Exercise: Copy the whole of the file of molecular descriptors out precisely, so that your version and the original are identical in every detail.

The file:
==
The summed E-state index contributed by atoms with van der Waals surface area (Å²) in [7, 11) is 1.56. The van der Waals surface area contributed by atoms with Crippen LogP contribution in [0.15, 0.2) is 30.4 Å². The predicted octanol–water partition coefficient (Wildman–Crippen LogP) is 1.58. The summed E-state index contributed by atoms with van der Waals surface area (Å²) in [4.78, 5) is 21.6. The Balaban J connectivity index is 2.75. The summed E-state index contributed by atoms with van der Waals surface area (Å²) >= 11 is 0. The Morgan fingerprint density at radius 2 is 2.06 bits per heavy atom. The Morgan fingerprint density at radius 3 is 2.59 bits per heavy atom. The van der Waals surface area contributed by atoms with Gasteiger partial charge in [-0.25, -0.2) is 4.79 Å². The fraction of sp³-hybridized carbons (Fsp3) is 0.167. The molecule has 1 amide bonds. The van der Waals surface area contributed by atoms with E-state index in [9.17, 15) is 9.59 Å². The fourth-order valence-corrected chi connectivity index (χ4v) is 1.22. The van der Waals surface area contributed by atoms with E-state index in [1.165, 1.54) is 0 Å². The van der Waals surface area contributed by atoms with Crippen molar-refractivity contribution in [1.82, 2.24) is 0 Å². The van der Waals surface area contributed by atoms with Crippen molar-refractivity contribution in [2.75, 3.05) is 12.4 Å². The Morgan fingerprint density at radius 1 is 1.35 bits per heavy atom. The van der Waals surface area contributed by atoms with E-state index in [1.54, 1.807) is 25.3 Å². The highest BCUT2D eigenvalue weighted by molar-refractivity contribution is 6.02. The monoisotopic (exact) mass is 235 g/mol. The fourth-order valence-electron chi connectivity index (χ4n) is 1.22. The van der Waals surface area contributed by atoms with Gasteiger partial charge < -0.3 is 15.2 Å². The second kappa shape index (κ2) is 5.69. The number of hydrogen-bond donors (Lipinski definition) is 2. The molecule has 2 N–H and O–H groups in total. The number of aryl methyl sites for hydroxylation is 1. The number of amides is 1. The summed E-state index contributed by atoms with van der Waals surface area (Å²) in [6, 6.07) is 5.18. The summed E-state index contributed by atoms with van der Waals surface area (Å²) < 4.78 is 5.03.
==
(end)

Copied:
The summed E-state index contributed by atoms with van der Waals surface area (Å²) in [7, 11) is 1.56. The van der Waals surface area contributed by atoms with Crippen LogP contribution in [0.15, 0.2) is 30.4 Å². The predicted octanol–water partition coefficient (Wildman–Crippen LogP) is 1.58. The summed E-state index contributed by atoms with van der Waals surface area (Å²) in [4.78, 5) is 21.6. The Balaban J connectivity index is 2.75. The summed E-state index contributed by atoms with van der Waals surface area (Å²) >= 11 is 0. The Morgan fingerprint density at radius 2 is 2.06 bits per heavy atom. The Morgan fingerprint density at radius 3 is 2.59 bits per heavy atom. The van der Waals surface area contributed by atoms with Gasteiger partial charge in [-0.25, -0.2) is 4.79 Å². The fraction of sp³-hybridized carbons (Fsp3) is 0.167. The molecule has 1 amide bonds. The van der Waals surface area contributed by atoms with E-state index in [9.17, 15) is 9.59 Å². The fourth-order valence-corrected chi connectivity index (χ4v) is 1.22. The van der Waals surface area contributed by atoms with E-state index in [1.165, 1.54) is 0 Å². The van der Waals surface area contributed by atoms with Crippen molar-refractivity contribution in [1.82, 2.24) is 0 Å². The van der Waals surface area contributed by atoms with Crippen molar-refractivity contribution in [2.75, 3.05) is 12.4 Å². The Morgan fingerprint density at radius 1 is 1.35 bits per heavy atom. The van der Waals surface area contributed by atoms with E-state index in [1.54, 1.807) is 25.3 Å². The highest BCUT2D eigenvalue weighted by molar-refractivity contribution is 6.02. The monoisotopic (exact) mass is 235 g/mol. The fourth-order valence-electron chi connectivity index (χ4n) is 1.22. The van der Waals surface area contributed by atoms with Gasteiger partial charge < -0.3 is 15.2 Å². The second kappa shape index (κ2) is 5.69. The number of hydrogen-bond donors (Lipinski definition) is 2. The molecule has 2 N–H and O–H groups in total. The number of aryl methyl sites for hydroxylation is 1. The number of amides is 1. The summed E-state index contributed by atoms with van der Waals surface area (Å²) in [6, 6.07) is 5.18. The summed E-state index contributed by atoms with van der Waals surface area (Å²) < 4.78 is 5.03.